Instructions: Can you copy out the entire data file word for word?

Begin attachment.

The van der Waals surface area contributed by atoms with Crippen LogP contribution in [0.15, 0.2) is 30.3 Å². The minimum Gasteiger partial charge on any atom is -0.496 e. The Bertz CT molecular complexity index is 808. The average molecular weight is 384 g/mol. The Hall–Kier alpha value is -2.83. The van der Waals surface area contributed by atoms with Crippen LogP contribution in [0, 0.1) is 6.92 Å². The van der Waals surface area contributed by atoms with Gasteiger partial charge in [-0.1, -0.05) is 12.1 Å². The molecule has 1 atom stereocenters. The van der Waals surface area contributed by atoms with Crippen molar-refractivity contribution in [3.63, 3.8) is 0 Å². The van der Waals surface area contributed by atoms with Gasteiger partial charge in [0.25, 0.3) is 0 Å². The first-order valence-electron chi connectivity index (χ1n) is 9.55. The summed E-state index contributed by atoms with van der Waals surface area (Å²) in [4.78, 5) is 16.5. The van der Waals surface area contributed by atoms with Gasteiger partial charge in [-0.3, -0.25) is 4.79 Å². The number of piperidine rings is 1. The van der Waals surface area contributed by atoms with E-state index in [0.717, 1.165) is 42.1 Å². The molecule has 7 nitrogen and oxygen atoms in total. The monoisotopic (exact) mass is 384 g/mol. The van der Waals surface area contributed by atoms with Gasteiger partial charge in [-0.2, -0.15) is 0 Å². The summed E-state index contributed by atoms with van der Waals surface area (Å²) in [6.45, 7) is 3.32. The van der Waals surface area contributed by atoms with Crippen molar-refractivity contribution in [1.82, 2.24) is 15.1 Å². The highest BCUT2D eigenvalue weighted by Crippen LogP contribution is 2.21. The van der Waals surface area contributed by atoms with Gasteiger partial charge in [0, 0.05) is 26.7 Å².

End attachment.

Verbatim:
The van der Waals surface area contributed by atoms with Crippen LogP contribution in [0.15, 0.2) is 30.3 Å². The minimum Gasteiger partial charge on any atom is -0.496 e. The Bertz CT molecular complexity index is 808. The average molecular weight is 384 g/mol. The Hall–Kier alpha value is -2.83. The van der Waals surface area contributed by atoms with Crippen LogP contribution in [0, 0.1) is 6.92 Å². The van der Waals surface area contributed by atoms with Gasteiger partial charge in [-0.1, -0.05) is 12.1 Å². The molecule has 1 atom stereocenters. The van der Waals surface area contributed by atoms with Crippen molar-refractivity contribution in [3.63, 3.8) is 0 Å². The van der Waals surface area contributed by atoms with Gasteiger partial charge in [0.25, 0.3) is 0 Å². The first-order valence-electron chi connectivity index (χ1n) is 9.55. The summed E-state index contributed by atoms with van der Waals surface area (Å²) in [4.78, 5) is 16.5. The van der Waals surface area contributed by atoms with Gasteiger partial charge in [-0.3, -0.25) is 4.79 Å². The number of piperidine rings is 1. The van der Waals surface area contributed by atoms with E-state index in [0.717, 1.165) is 42.1 Å². The molecule has 7 nitrogen and oxygen atoms in total. The monoisotopic (exact) mass is 384 g/mol. The van der Waals surface area contributed by atoms with Gasteiger partial charge in [-0.2, -0.15) is 0 Å². The summed E-state index contributed by atoms with van der Waals surface area (Å²) in [6.45, 7) is 3.32. The van der Waals surface area contributed by atoms with Crippen molar-refractivity contribution in [1.82, 2.24) is 15.1 Å². The highest BCUT2D eigenvalue weighted by Crippen LogP contribution is 2.21. The van der Waals surface area contributed by atoms with Gasteiger partial charge in [0, 0.05) is 26.7 Å².